You are not permitted to download, save or email this image. Visit image gallery to purchase the image.
A man has been jailed for 13 months for repeatedly telephoning and texting his former partner in breach of a protection order, only six weeks after he was sentenced for similar offending.
Jamie Morton (27), of Dunedin, might not have made face-to-face contact with the woman, but his persistent telephone calls and text messages over seven days could be as threatening and intimidating as if he had stood in front of her, Judge Stephen Coyle said in the Dunedin District Court yesterday.
Morton had admitted 10 charges of breaching a Domestic Violence Act protection order on various dates between July 27 and August 4.
He called the woman as many as 23 times on one day and repeatedly sent multiple text messages.
Counsel Helgi Henderson said Morton's reason for trying to make contact was his concern about his children seeing their grandfather, his father, who was very ill.
He knew he should not have done it but his concern overrode his judgement.
''I buy that only to a limited extent,'' Judge Coyle said.
''You have a lawyer acting for you and it should have been clear, when your calls were not answered and the victim did not respond, that she did not want contact with you.''
Morton was described in the pre-sentence report as having ''negligible remorse'' and likely to engage in similar behaviour if faced with a similar situation, the judge said.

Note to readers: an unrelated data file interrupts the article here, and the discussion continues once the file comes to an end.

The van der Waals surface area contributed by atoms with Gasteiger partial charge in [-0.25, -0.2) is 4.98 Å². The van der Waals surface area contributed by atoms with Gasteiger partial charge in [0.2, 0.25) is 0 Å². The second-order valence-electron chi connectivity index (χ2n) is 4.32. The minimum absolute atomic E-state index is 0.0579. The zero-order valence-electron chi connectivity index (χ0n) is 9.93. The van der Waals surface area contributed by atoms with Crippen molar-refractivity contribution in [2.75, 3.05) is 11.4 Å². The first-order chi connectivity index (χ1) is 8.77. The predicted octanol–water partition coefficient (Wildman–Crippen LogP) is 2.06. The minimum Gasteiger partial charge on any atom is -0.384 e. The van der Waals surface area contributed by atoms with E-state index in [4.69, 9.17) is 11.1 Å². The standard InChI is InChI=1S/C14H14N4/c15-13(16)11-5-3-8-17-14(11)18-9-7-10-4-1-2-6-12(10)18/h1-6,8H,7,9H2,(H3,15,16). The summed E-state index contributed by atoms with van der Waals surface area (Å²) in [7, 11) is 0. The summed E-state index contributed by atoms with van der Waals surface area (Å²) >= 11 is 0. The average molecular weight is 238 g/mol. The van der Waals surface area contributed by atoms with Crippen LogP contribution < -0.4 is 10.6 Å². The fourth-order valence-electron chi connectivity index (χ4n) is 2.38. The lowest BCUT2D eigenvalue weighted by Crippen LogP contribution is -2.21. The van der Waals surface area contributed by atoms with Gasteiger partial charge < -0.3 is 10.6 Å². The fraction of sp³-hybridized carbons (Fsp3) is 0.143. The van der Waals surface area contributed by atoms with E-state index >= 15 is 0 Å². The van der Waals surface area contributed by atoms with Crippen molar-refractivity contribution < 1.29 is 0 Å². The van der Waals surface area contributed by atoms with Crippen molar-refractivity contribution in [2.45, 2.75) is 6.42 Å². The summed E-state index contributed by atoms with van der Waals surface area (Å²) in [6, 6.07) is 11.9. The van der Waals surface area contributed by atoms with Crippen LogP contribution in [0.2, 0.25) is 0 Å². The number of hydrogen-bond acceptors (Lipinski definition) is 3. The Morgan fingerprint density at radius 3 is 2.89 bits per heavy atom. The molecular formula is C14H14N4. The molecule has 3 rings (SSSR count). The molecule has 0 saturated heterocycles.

Crown counsel Robin Bates submitted a prison term was appropriate based on the circumstances, what had happened previously, Morton's failure to learn from the previous convictions and what he had done.
Mr Henderson said rehabilitative options recommended last time were never offered to the defendant.
He asked the judge to consider home detention and said, despite the breaches, Morton had complied with strict bail conditions for seven months.
But Judge Coyle said Morton had been ordered not to make contact with the woman, yet blatantly kept contacting her by phone and text.
''You don't care about the court order,'' he said. Any attempt to minimise the effect on the woman of the contact was ''reprehensible'' and showed ignorance of ''the dynamics of domestic violence'', the judge told Morton.
He said it was unfortunate the rehabilitative options of the last sentence were not given force to - ''for reasons more relating to policy than anything else''.
It was unfortunate because, when the protection order was finalised, the defendant would have been ordered to attend a Stopping Violence programme - ''to help refocus his thinking''.
A sentence denouncing his behaviour was equally important to Morton and the wider community, Judge Coyle said.
There had to be a strongly deterrent message that ''such blatant and arrogant breaches'' would not be tolerated.
The offending, within six weeks of sentencing on the previous breach, was aggravated by the defendant's ''extreme lack of remorse''.